VAT changes hit scheme
IAN MARROW of Baker Tilly warns that salary-sacrifice benefits will cost more in the future following changes in VAT rules
HER Majesty’s Revenue & Customs (HMRC) has announced changes to the VAT treatment of the provision of employee benefits in return for salary sacrifice.
From January 1, 2012, businesses that use this scheme will need to be aware that VAT, where appropriate, will be due, potentially increasing the overall cost.
Affected employers will need to determine if they will absorb any additional costs or to pass them on to their employees.
This change stems from the European Court of Justice decision in the Astra Zeneca case regarding the correct VAT treatment of high street shopping vouchers via salary sacrifice.
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The European Court of Justice found that the provision of vouchers amounted to a supply of services provided in return for consideration.
As a consequence, Astra Zeneca was able to recover VAT incurred on acquiring the vouchers.
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However, VAT was due on the salary sacrificed by its employees.
Until December 31, 2011, HMRC will continue to treat the salary forgone as not representing consideration for a supply (except in the case of high street vouchers).
With effect from the New Year, HMRC will no longer make a distinction between ‘deductions from salary’ and a ‘salary sacrifice’.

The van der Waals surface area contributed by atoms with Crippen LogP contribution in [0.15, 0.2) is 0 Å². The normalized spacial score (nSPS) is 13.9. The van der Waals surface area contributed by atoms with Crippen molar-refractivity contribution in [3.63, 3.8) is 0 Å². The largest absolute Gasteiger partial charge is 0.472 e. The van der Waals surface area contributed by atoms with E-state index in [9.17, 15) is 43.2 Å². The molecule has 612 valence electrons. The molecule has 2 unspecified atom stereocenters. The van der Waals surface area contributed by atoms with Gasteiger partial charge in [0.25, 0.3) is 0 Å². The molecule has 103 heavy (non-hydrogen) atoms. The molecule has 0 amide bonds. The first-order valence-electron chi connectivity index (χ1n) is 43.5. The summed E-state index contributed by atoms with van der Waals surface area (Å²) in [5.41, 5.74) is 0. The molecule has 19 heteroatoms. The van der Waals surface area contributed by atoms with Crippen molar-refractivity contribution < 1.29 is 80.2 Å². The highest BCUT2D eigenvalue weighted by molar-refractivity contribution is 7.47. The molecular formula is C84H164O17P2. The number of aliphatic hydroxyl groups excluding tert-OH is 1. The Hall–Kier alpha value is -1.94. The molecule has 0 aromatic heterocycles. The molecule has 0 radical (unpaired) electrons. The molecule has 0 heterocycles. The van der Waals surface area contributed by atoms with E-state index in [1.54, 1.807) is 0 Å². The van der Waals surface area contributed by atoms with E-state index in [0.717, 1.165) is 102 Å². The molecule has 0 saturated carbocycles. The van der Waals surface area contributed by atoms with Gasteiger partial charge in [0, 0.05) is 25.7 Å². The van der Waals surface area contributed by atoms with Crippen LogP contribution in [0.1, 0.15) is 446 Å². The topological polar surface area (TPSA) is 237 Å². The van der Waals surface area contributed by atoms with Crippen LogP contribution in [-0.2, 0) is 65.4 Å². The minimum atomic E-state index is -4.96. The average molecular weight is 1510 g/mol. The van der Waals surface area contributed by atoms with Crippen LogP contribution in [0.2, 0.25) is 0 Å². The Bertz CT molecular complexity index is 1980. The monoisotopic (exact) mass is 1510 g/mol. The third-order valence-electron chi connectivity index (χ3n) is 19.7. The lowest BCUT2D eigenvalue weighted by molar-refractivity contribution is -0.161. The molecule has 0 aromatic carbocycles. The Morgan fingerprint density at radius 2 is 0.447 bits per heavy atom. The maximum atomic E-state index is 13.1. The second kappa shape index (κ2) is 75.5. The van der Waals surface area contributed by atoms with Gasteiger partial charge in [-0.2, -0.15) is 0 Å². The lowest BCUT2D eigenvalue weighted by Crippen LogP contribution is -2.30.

VAT, where applicable, will now have to be paid on the salary sacrificed by the employee.
The cost of the scheme will either increase for employees, or to the employer if the employer is unable to pass on the additional VAT cost to their employees.
Typical arrangements include cycle to work schemes and home computers, but may also include food and catering, as well as high street vouchers.
Many organisations which suffer a restriction on their VAT recovery, including charities, education and the financial sector, will now be afforded VAT recovery on these goods and services.
Non-VAT registered businesses will need to be aware that salary sacrifice schemes will accrue towards the VAT registration threshold.
They also need to be aware of the potential requirement to register for VAT.
As childcare is exempt from VAT, the supply of childcare vouchers, and other VAT-exempt benefits will not be directly affected but VAT recovery on associated costs may be restricted.
VAT Zero-rated benefits, which could include books or cold takeaway food, will also not be affected and the employer will be afforded a full recovery of input tax on underlying costs.